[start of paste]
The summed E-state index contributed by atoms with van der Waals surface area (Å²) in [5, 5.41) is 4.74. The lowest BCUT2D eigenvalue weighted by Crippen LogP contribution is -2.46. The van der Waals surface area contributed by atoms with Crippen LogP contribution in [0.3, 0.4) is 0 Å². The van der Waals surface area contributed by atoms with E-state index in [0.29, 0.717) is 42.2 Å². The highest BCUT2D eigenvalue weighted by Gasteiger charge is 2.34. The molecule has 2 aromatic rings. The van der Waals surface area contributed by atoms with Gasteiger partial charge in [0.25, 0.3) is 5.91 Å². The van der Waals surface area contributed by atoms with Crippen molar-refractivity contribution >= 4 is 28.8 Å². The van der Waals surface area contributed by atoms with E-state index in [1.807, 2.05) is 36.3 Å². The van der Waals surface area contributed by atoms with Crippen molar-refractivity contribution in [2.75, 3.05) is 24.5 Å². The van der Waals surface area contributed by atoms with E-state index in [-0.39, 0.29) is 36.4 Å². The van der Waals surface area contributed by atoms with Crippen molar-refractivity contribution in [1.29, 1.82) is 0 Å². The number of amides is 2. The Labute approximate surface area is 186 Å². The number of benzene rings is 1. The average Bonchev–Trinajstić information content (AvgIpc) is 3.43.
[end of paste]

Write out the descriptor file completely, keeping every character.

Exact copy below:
The summed E-state index contributed by atoms with van der Waals surface area (Å²) in [5, 5.41) is 4.74. The lowest BCUT2D eigenvalue weighted by Crippen LogP contribution is -2.46. The van der Waals surface area contributed by atoms with Crippen LogP contribution in [0.3, 0.4) is 0 Å². The van der Waals surface area contributed by atoms with E-state index in [0.29, 0.717) is 42.2 Å². The highest BCUT2D eigenvalue weighted by Gasteiger charge is 2.34. The molecule has 2 aromatic rings. The van der Waals surface area contributed by atoms with Gasteiger partial charge in [0.25, 0.3) is 5.91 Å². The van der Waals surface area contributed by atoms with Crippen molar-refractivity contribution >= 4 is 28.8 Å². The van der Waals surface area contributed by atoms with E-state index in [1.807, 2.05) is 36.3 Å². The van der Waals surface area contributed by atoms with Crippen molar-refractivity contribution in [2.75, 3.05) is 24.5 Å². The van der Waals surface area contributed by atoms with E-state index in [-0.39, 0.29) is 36.4 Å². The van der Waals surface area contributed by atoms with Crippen molar-refractivity contribution in [1.29, 1.82) is 0 Å². The number of amides is 2. The Labute approximate surface area is 186 Å². The number of benzene rings is 1. The average Bonchev–Trinajstić information content (AvgIpc) is 3.43.